Evening, time to let Herkül loose. He doesn't realise he's such a big dog and might scale children he wants to play with.

In the evening, we visited Seda - Theresa and I used to stay with her years ago. Theresa had never seen Seda's new home. They'd prepared a meal for us, sitting around the "sofra" on the floor - except for Seda on the settee (2 weeks since her back operation, with platinum inserts. It had been due 16th March 2020 - one of the first COVID cancellations. She had to endure 15 more months of back pain). Rukiye is caring for her, assisted by young Ecrin: nearly 2, she's a very entertaining individual! Tahir too is with us, happily helping with tasks, under Ecrin's inflence. Seda wanted to see Lukas' drawings...

...and then Tahir invited Lukas to draw some of his bells. I never knew he had a collection of "takım", the name for these particular bells: different sizes, different shapes each with their own name, and all sith different sounds; I should have recorded when we all were shaking different bells in this bedroom: the jangling of a flock roaming on the hills. Tahir's collection includes the collars as well as the bells. One is unfinished: made from half a perimeter of a slice of oak, it is shaped into a hoop, with a simple but clever locking mechanism. A design product of generations of experience, using local materials to address needs. Someone who silently draws can open up mnds and opportunities; Lukas, enjoy drawing!

These creeping thistles (Cirsium arvensis, in Turkish Köygöçüren: the one that makes the village migrate) is still flowering, and spreading seeds for future generations... Its nectar attracts insects, of which this Pontia daplidice, the Bath white. Look closely and you'll see why I could get close enough to take the photo: it has a chunk missing from its wing. With the children we watched ant trails: they travel in both directions, so how do you know which direction their nest is in? Notice what they are carrying. Those carrying seeds are going home. The seed husks are then taken out to their dump, away from their nest; these are then sources of life, shelter, or more for other creatures. As we watched, the surface of the heap quivered, shook and a large black beetle emerged! As I was picking it up to she the boys... OWW! a tiny ant had nipped/stung my foot! I was on their territory, "You too are good to eat" laughed Lukas!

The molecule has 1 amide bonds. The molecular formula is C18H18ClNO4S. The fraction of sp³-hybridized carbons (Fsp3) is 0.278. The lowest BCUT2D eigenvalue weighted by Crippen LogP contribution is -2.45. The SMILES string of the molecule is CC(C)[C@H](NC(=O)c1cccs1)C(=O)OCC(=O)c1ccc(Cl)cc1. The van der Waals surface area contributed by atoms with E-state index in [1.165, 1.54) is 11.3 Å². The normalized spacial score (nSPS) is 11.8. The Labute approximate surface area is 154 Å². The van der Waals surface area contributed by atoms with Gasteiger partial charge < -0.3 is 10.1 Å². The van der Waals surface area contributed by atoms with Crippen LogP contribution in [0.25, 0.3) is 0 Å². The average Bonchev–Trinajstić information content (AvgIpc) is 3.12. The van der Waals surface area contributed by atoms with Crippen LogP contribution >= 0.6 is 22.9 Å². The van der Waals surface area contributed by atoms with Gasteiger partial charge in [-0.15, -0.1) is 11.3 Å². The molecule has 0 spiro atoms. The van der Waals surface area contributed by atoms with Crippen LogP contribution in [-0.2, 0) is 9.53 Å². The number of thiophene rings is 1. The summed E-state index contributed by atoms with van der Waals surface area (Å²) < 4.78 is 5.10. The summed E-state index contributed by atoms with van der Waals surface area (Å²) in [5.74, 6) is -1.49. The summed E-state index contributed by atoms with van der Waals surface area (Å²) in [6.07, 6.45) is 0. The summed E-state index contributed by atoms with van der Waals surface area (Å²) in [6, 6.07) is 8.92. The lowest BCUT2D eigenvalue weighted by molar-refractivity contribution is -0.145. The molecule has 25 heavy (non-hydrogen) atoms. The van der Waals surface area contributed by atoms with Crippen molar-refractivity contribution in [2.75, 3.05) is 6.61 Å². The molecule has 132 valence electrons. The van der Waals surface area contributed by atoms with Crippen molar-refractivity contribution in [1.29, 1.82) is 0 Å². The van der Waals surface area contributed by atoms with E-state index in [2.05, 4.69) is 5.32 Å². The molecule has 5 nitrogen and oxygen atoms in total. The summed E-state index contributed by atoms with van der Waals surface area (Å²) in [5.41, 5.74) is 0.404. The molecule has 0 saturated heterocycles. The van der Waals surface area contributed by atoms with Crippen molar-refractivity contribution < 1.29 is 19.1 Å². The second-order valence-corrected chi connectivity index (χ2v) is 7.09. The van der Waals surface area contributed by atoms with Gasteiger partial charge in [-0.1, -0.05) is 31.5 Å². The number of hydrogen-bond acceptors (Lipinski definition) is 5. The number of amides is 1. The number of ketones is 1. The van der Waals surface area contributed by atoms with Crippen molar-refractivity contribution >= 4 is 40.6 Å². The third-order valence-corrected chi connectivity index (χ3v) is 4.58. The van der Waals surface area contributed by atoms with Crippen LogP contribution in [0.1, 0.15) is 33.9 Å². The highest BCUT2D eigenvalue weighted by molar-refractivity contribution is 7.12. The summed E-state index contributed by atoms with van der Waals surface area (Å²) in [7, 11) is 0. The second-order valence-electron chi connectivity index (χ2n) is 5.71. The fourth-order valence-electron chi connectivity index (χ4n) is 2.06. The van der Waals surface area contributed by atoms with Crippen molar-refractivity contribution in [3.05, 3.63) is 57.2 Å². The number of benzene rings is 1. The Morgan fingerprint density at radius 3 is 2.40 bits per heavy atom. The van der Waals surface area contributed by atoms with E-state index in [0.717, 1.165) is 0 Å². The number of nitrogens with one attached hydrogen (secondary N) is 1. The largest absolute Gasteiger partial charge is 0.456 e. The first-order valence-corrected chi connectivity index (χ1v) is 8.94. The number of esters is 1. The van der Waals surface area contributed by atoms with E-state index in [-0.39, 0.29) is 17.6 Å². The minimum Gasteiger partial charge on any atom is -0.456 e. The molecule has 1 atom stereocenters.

In the centre of Hisarköy (the nearest village, established in 1970 when rockfalls were threatening people and buildings in the late 1960s), a stork nest is built on the tallest pillon. Their offspring (it seems far to big to be called a chick!

When Theresa first came to Güneşköy, we used to stay with different families in the village of Hisarköy. We also got to know Ekrem Dayı (Ekrem uncle) and Saadet Teyzeyle (aunt), as they farmed the land below Güneşköy, next to the stream. When Ekrem Dayı died last month, Ali, Inci and I visited Saadet Teyze; condelences here are taken seriously. Anyone who has had any connection will come and spend time with the family, with the traditional Eau de Cologne and Turkish delight being handed out. That day, as I sat with a distraught Saadet, I texted Theresa - her family were on their way from Austria. When I told Saadet, she cheered up at the idea that she might be able to see her. I promised I'd bring her... hoping that I'd be able to arrange this. Today, before leaving the Balaban Valley, we dropped by. The first photos were sad, with emotion welling up. Then we drifted back to memories of good times shared over the years: these beaming smiles will take us into the future; Ekrem would have wanted this.

Theresa, being here with your children reconnects me with the way to sense what is needed, simply by slowing dowing and just being there to watch what the children bring to our attention. What will there be for your next visit? "We wait with four eys!"